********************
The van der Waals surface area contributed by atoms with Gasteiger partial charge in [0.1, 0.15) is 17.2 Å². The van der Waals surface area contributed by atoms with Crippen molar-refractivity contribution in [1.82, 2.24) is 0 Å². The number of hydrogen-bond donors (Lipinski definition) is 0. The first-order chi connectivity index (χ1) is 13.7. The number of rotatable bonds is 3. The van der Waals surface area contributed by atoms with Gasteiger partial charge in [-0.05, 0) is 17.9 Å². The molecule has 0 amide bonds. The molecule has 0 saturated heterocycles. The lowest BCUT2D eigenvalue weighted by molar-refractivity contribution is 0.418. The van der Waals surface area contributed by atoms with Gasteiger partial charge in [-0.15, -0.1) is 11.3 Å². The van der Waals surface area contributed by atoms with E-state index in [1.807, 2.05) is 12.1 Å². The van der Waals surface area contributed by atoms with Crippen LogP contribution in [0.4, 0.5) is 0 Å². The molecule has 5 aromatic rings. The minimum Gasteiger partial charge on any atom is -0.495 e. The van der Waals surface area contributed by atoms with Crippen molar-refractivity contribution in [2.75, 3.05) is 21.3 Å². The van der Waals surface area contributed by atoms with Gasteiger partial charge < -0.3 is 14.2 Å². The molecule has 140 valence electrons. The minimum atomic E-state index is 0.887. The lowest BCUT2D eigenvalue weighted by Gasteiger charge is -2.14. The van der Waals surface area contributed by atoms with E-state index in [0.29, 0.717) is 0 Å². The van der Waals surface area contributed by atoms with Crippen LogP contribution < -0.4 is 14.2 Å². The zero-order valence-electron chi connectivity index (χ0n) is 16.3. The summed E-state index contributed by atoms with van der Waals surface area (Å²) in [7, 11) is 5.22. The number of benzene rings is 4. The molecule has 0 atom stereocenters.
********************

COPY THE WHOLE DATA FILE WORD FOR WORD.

The van der Waals surface area contributed by atoms with Gasteiger partial charge in [0.1, 0.15) is 17.2 Å². The van der Waals surface area contributed by atoms with Crippen molar-refractivity contribution in [1.82, 2.24) is 0 Å². The number of hydrogen-bond donors (Lipinski definition) is 0. The first-order chi connectivity index (χ1) is 13.7. The number of rotatable bonds is 3. The van der Waals surface area contributed by atoms with Gasteiger partial charge in [-0.05, 0) is 17.9 Å². The molecule has 0 amide bonds. The molecule has 0 saturated heterocycles. The lowest BCUT2D eigenvalue weighted by molar-refractivity contribution is 0.418. The van der Waals surface area contributed by atoms with Gasteiger partial charge in [-0.15, -0.1) is 11.3 Å². The van der Waals surface area contributed by atoms with E-state index in [1.807, 2.05) is 12.1 Å². The van der Waals surface area contributed by atoms with Crippen LogP contribution in [0.4, 0.5) is 0 Å². The molecule has 5 aromatic rings. The minimum Gasteiger partial charge on any atom is -0.495 e. The van der Waals surface area contributed by atoms with Crippen molar-refractivity contribution in [2.75, 3.05) is 21.3 Å². The van der Waals surface area contributed by atoms with Gasteiger partial charge < -0.3 is 14.2 Å². The molecule has 140 valence electrons. The minimum atomic E-state index is 0.887. The lowest BCUT2D eigenvalue weighted by Gasteiger charge is -2.14. The van der Waals surface area contributed by atoms with E-state index in [0.29, 0.717) is 0 Å². The van der Waals surface area contributed by atoms with Crippen LogP contribution < -0.4 is 14.2 Å². The zero-order valence-electron chi connectivity index (χ0n) is 16.3. The summed E-state index contributed by atoms with van der Waals surface area (Å²) in [7, 11) is 5.22. The number of benzene rings is 4. The molecule has 0 atom stereocenters.